Harking back to the leadership point, those who are ‘at the coalface’ of the data project will feel in much safer hands, and frankly speaking, will have more respect for those who are instructing them if they feel that those managers and leaders have a data pedigree.
Practically speaking, those at the top of the project will have to check and approvevarious stages of progress, as well asstrategisebased on findings and developments, all of which would be completely impossible without a suitablebusiness databackground.
Roles to consider
Here is a (by no means exhaustive) selection of roles that your organisation might want to fill to ensure the success of your projects.
Chief Data Officer
At the very head of the project, the CDO is the steward of all intelligence or analytics projects, as well as the champion of data and business intelligence in the C-Suite. Data now being aubiquitous feature of all business functions, the CDO remit is huge, and for a business of a certain size, not to have one on the board would be an enormous oversight.
Head of Analytics
The Head of Analytics plays a crucial leadership role, which is strategic and conceptual, as well as analytical and ‘practical’. The role involves stewardship of the department in terms of policies and culture, as well as highly involved ‘meat and potatoes’ analytical work. The Head of Analytics will continually look for new approaches to data, new insights, and new methods of data visualisation in support of commercial outcomes.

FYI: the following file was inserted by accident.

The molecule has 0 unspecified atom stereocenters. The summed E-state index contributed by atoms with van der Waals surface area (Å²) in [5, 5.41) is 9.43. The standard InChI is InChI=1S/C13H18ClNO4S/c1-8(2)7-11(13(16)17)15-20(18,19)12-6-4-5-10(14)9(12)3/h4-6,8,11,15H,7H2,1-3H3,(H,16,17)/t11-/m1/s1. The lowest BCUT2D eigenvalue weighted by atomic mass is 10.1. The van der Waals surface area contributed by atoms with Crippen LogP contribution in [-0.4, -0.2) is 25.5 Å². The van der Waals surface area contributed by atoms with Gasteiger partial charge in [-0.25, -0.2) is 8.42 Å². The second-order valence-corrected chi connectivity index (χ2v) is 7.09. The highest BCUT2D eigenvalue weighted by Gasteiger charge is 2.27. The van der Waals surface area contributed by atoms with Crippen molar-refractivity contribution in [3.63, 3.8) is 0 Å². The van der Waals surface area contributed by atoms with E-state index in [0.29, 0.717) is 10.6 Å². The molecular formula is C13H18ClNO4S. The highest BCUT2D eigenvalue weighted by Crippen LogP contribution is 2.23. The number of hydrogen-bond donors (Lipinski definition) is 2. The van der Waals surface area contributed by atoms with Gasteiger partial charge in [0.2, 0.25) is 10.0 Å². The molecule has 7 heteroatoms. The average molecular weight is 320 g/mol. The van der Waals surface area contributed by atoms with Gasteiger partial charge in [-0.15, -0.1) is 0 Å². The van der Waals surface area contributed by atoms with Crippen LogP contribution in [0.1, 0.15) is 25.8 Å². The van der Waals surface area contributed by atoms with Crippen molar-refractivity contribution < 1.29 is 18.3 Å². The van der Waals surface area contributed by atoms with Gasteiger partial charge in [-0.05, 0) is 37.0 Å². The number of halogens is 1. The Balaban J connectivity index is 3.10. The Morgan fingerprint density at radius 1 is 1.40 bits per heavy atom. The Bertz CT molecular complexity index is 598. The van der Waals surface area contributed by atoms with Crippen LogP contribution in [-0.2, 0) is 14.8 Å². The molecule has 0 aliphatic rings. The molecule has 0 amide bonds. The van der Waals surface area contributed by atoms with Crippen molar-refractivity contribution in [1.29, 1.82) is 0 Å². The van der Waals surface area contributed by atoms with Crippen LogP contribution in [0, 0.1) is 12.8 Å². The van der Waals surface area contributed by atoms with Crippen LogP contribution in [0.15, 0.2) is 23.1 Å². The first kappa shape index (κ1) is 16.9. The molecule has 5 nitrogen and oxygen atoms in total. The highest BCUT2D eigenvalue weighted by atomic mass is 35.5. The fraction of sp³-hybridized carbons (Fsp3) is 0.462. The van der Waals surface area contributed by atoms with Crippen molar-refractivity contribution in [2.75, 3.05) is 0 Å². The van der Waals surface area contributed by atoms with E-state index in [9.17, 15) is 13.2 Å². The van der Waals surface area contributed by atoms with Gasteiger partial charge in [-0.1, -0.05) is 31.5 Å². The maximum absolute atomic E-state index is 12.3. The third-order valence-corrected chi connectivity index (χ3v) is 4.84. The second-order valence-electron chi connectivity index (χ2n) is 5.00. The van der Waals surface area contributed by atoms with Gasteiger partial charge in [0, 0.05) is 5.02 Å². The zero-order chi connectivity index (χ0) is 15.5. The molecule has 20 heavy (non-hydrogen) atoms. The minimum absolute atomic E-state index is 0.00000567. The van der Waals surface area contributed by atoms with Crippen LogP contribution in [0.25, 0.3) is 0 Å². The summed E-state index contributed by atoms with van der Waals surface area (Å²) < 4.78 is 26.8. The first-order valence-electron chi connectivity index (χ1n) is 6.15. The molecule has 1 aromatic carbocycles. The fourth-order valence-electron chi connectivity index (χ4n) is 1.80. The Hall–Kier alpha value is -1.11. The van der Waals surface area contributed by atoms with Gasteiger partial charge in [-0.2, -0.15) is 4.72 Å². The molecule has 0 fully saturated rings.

In order to steer data initiatives, project managers need to balance the short- and long-term interests of the company, and the desired outcomes and budgets, managing the schedule and ultimately the delivery of the project.
In the same way that a CDO needs to possess data and commercial skills, the project manager needs to feel comfortable both with people and with processes.
Business (Intelligence) Analyst
The question of whether to pursue Business Intelligence or Business Analytics(or both) is one we’ve discussed in a previous article, but whichever you choose, you will need analysts ‘on the ground’ to perform the intellectual heavy lifting. They might be a Business Analyst or a Business Intelligence Analyst (or similar), but whatever the title, they will need to be adept with various analytics tools, thorough, skilful at data visualisation, and able to communicate and express data in an accessible way.
Business Intelligence Architect
The BI architect designs and creates the structures for storing business data, which might be a data warehouse or a data portal. The choices that the BI architect makes will face challenges and require justification, so persuasion and communication are key skills too.
Once again, they should have a deep appreciation of commercial drivers and the business contexts of their decisions.
Data customer success manager
Much as a ‘regular’ customer success manager is responsible for improving client retention through customer experience and delivering value, a Data Customer Success Manager will do so using the insight that data offers. They will notice and present patterns in customer behaviour and business performance, and suggest where there are gaps in the offering, or where there are commercial opportunities that the company hasn’t yet noticed.
In order to fill your company with the talent that drives data initiatives forward and makes transformation a success, you need access to a wide pool of talent. RPI specialises in finding those candidates, so get in touch today at email@example.com.